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SAMPLE CODE:

public event PropertyChangedEventHandler PropertyChanged;
private void OnPropertyChanged(String propertyName) 
{ 
    PropertyChangedEventHandler handler = PropertyChanged; 
    if (handler != null) 
    {
        handler(this, new PropertyChangedEventArgs(propertyName));
    }
}

VS:

public event PropertyChangedEventHandler PropertyChanged;
private void OnPropertyChanged(String propertyName) 
{ 
    if (PropertyChanged!= null) 
    {
        PropertyChanged(this, new PropertyChangedEventArgs(propertyName));
    }
}

Why is it that I always see people creating assigning PropertyChanged to a "handler" instead of just using it?

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2 Answers

up vote 15 down vote accepted

If you do it the simpler way, and a different thread removes the last handler from the event just inside your if, you'll get a null reference. (delegates are immutable)

By making a handler temporary, you prevent this, since you only check the field once.

If the event will never be unsubscribed to from multiple threads, you don't need the temporary.

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I'm a bad coder then. Did you ever actually see this happen? :) Seriously, I wouldn't like to add another compulsion to my list if it's such scenario never occurs like I think it doesn't :) –  Nikola Radosavljević Oct 28 '11 at 20:26
1  
@Nikola It happens, and can happen easily, in multithreaded code. That being said, it's easy to write code that completely avoids the issue (1st cast), so why not prevent the problem from occurring? –  Reed Copsey Oct 28 '11 at 20:30
    
@Reed, I'm aware this can theoretically happen, I just think that chances are slim to nil to have such horrific code that adds/removes event handlers at a spectacular rate in several threads that would give sufficient probability of threads being switched at just the right moment :) Anyway, there's another nice way to get around that problem: private event EventHandler SomethingHappend = delegate { }; –  Nikola Radosavljević Oct 28 '11 at 20:46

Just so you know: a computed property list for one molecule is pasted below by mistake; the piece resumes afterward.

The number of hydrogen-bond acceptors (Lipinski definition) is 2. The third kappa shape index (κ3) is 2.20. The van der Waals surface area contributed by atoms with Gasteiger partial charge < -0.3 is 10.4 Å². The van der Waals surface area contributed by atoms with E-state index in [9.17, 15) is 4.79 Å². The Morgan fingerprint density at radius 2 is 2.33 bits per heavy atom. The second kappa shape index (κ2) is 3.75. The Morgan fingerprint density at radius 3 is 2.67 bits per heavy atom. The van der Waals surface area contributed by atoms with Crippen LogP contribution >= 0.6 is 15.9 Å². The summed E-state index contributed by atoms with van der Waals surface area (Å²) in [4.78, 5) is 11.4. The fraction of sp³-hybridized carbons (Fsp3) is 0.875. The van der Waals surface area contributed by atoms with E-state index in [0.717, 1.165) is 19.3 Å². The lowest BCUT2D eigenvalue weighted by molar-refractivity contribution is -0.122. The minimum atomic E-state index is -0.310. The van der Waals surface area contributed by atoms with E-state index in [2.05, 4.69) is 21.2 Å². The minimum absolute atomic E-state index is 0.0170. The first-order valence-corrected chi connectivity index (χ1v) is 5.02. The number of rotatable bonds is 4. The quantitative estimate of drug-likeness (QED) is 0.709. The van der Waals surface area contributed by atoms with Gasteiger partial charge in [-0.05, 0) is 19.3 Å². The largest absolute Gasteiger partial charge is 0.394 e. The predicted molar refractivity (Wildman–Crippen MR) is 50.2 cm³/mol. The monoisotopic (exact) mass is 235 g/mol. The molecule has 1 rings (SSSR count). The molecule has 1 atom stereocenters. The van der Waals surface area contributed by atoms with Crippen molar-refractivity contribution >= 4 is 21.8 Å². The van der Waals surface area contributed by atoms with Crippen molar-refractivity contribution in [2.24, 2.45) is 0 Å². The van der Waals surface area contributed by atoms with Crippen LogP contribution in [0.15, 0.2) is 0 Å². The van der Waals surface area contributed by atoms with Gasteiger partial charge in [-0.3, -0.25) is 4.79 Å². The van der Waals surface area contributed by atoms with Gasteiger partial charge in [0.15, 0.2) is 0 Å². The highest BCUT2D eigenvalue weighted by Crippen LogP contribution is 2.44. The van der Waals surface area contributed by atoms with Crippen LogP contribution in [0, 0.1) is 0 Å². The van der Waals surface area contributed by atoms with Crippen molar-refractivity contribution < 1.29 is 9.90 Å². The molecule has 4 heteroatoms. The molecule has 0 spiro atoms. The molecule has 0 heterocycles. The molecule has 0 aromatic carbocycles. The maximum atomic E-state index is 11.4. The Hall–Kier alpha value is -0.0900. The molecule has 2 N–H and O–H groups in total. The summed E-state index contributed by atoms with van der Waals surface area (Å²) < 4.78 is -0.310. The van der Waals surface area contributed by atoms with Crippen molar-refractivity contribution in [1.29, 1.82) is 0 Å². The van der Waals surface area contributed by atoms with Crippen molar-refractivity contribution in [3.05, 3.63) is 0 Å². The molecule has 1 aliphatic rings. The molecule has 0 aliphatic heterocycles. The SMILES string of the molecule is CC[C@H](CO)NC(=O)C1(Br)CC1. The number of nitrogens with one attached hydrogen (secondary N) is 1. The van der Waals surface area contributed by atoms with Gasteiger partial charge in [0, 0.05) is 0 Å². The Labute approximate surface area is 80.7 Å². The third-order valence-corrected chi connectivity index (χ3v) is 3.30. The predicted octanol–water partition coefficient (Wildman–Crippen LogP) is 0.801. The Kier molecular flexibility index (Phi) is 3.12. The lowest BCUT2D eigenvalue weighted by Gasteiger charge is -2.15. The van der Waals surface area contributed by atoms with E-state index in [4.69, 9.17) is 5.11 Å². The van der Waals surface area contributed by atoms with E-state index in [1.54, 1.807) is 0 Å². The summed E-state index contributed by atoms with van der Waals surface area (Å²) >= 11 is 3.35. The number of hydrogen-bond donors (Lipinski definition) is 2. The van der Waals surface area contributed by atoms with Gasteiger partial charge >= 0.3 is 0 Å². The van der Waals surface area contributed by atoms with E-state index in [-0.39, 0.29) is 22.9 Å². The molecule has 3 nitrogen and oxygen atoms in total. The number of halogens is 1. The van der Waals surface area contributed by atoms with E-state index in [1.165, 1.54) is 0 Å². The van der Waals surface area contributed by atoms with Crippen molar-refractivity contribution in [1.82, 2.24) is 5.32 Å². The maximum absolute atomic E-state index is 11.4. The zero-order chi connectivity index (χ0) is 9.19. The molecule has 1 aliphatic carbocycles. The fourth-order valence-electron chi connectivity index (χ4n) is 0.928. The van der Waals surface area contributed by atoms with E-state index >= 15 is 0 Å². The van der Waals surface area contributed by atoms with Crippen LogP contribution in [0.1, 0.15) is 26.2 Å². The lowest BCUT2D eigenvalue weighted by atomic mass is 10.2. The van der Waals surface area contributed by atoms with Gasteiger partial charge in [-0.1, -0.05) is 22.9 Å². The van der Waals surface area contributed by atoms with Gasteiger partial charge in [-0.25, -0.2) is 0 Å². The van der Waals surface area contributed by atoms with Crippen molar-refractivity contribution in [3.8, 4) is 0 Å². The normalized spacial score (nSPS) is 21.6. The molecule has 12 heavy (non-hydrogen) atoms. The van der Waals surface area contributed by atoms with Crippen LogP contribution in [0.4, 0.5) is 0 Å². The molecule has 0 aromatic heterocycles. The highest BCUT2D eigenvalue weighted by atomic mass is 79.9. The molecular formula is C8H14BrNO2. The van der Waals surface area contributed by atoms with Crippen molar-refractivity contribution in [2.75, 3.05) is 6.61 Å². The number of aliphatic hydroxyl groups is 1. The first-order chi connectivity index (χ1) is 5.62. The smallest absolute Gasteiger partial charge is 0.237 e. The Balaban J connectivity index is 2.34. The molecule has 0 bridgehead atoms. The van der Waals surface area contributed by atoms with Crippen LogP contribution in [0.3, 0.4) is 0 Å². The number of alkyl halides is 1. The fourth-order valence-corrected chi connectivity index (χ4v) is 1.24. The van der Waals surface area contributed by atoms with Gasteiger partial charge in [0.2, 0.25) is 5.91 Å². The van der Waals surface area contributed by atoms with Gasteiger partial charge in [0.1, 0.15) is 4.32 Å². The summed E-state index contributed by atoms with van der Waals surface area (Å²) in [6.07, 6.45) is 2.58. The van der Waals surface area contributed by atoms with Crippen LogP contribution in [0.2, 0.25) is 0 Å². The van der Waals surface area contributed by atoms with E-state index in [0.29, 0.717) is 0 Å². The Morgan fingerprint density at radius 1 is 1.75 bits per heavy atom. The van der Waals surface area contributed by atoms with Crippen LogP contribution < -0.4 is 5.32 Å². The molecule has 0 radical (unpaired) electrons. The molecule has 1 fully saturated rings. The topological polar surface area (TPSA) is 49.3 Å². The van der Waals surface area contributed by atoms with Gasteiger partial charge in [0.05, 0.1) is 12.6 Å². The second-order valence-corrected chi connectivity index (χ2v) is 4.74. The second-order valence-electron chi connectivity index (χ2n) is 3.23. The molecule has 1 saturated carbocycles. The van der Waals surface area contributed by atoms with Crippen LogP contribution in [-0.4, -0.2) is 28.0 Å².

@Nikola That's reducing efficiency, and not as safe, as you can remove that event handler... I've had this happen, in real production code. It's also not always the easiest to debug. –  Reed Copsey Oct 28 '11 at 20:49
2  
@Nikola: And also: * I just think that chances are slim to nil to have such horrific code that adds/removes event handlers at a spectacular rate in several threads that would give sufficient probability of threads being switched at just the right moment* - You must not write a lot of multithreaded code then. That's called a race condition and it happens all the time. –  Ed S. Oct 28 '11 at 21:05
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Did you ever actually see this happen?

Sure, this takes a fraction of second to bomb on my machine after starting it:

using System;
using System.Threading;

class Program {
    static void Main(string[] args) {
        EventHandler anEvent = null;
        var t1 = ThreadPool.QueueUserWorkItem((w) => {
            for (; ; ) {
                anEvent += Test;
                anEvent -= Test;
            }
        });
        var t2 = ThreadPool.QueueUserWorkItem((w) => {
            for (; ; ) {
                if (anEvent != null) anEvent(null, null);
            }
        });
        Console.ReadLine();
    }

    static void Test(object sender, EventArgs e) { }
}

It is a quick crash due to the relentlessly quick looping. In a real app this takes anywhere between a day and a year to crash. The odds that you'll catch it while debugging your code are very slim. If it does happen you'll go, "wtf? Let's try again" and not get it again.

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